However, lawyer Todd Shanker, who defended a militia member charged with seditious conspiracy in a case similar to the 2010 governor’s kidnapping plot, doubts politics influenced the Antrim jury’s decision.

“I would think they probably had a good pool of jurors, and jurors deliberated and jurors found not guilty,” he said.

Shanker defended an accused member of the Hutaree militia, a Christian-based anti-government group based near Adrian. The FBI, using some of the same methods – undercover agents, informants and covert recordings – accused the members of planning to kill a police officer and then attack attendees with explosives at the subsequent funeral.

Similar to Whitmer’s plot, the talk was violent and training ensued, “but they didn’t really do anything but run around Adrian’s woods,” Shanker said. “And so this case became very much a First Amendment situation, just because they didn’t move to do anything, even with the push from the informants and the undercover agents.”

After a trial, a federal judge acquitted seven of Hutaree’s nine defendants. Three pleaded guilty to possession of illegal weapons and were released on parole.

Shanker said he felt the Whitmer case involved “more action” and had a better chance of resulting in convictions.

“The bottom line is that if you don’t have any action, you’re going to have a hard time showing any conspiracy,” he said. “People can talk all they want, but you need something to back it up.

“And I think some of the cases related to Whitmer showed action.”

In addition to several armed training sessions, meetings and violent exchanges of text messages, some of Whitmer’s co-conspirators watched over the governor’s vacation home, and the FBI claimed that some of the defendants were preparing to raise money for the purchase of explosives and other military equipment at that time. of their arrests in October 2020.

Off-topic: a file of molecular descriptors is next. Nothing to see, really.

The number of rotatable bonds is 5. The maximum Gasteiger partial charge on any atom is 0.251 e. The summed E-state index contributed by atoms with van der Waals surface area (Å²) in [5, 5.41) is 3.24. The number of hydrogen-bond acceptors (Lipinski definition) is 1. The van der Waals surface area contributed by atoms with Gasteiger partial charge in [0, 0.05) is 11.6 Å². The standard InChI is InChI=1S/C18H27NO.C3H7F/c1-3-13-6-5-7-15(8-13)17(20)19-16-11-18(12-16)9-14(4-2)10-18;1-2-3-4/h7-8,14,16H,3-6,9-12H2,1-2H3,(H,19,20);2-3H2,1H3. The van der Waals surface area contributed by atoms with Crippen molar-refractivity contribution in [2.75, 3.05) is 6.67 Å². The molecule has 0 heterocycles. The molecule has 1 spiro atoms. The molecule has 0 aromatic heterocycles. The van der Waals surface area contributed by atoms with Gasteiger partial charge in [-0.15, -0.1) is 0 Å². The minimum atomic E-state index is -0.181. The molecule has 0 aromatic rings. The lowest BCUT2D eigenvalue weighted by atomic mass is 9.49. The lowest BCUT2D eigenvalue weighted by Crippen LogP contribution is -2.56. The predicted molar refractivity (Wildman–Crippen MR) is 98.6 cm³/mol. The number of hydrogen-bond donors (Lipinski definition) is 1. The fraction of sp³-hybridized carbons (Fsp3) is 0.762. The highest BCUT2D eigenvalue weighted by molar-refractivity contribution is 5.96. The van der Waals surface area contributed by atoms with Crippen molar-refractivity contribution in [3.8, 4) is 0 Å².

“Sometimes they cast too wide a net when they do things like this,” Shanker said. “It’s a bit of a mixed bag. Obviously, there’s wasted money on the table if people are being acquitted, especially after trials, because that costs a lot of money.”

Among defendants convicted by juries, sentences range from seven to 19 years. The defendants who have pleaded guilty received sentences ranging from 2 1/2 years to four years. Two who pleaded guilty in County Antrim are awaiting sentencing.

Adam Fox and Barry Croft Jr., who were identified by the FBI as ringleaders of the plot, received the most severe prison terms and are appealing their convictions.

Despite vastly different outcomes for some defendants, “I can guarantee that the defense in federal court was not much different than the defense in Antrim County,” Swartz said. “I think you see the place effect … and you have the right to be tried by a jury of your peers, so where are you being charged, what are you being charged with, what are your demographics, what is your Jury group plays a very important role.

“Those people who deserved to be convicted before a jury of their peers were convicted. Those they did not consider worthy of being condemned were acquitted. And that’s how the system should work.”

Shanker doesn’t believe the less-than-stellar prosecutorial results will deter the FBI, AG or US attorney from pursuing domestic terrorism investigations. In fact, he thinks they’ll consider the case a win.

“I think we’ll see more of these later,” he said. Especially with the federal convictions, “I think they’re a little emboldened right now.

“I don’t know how the state feels, but the feds I’m sure feel they can continue to be aggressive with these things.”

Learn more at MLive:

Not Guilty, Jury Verdicts in Final Trial for Michigan Gov. Whitmer Kidnapping Plot Suspects

Jury to begin deliberations in trial for remaining men charged in Gov. Whitmer kidnapping plot

“They wanted a civil war.” The last of Governor Whitmer’s accused kidnap conspirators go to trial

The final trial in the Michigan kidnapping plot begins with jury selection

Michigan AG asks judge to bar FBI entrapment charges in upcoming Gov. Whitmer kidnapping plot trial

Michigan AG’s witness tampering reveals ‘huge flaw’ in system, says kidnap plot lawyer


Leave a Reply

Your email address will not be published. Required fields are marked *